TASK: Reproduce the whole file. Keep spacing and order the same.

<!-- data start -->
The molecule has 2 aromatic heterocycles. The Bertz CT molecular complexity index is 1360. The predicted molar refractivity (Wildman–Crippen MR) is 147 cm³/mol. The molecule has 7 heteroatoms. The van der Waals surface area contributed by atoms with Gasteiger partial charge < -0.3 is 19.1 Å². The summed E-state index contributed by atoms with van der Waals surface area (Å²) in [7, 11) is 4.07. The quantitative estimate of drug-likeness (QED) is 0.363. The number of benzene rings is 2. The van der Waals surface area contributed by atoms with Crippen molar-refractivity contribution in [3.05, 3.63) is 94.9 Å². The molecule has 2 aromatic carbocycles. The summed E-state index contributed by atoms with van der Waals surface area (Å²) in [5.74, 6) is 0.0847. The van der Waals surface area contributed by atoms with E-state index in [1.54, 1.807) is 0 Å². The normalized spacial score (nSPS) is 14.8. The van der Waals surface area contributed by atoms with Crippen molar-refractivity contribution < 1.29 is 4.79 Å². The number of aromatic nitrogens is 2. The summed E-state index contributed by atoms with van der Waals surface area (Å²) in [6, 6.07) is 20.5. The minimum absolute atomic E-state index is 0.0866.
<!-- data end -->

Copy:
The molecule has 2 aromatic heterocycles. The Bertz CT molecular complexity index is 1360. The predicted molar refractivity (Wildman–Crippen MR) is 147 cm³/mol. The molecule has 7 heteroatoms. The van der Waals surface area contributed by atoms with Gasteiger partial charge < -0.3 is 19.1 Å². The summed E-state index contributed by atoms with van der Waals surface area (Å²) in [7, 11) is 4.07. The quantitative estimate of drug-likeness (QED) is 0.363. The number of benzene rings is 2. The van der Waals surface area contributed by atoms with Crippen molar-refractivity contribution in [3.05, 3.63) is 94.9 Å². The molecule has 2 aromatic carbocycles. The summed E-state index contributed by atoms with van der Waals surface area (Å²) in [5.74, 6) is 0.0847. The van der Waals surface area contributed by atoms with E-state index in [1.54, 1.807) is 0 Å². The normalized spacial score (nSPS) is 14.8. The van der Waals surface area contributed by atoms with Crippen molar-refractivity contribution < 1.29 is 4.79 Å². The number of aromatic nitrogens is 2. The summed E-state index contributed by atoms with van der Waals surface area (Å²) in [6, 6.07) is 20.5. The minimum absolute atomic E-state index is 0.0866.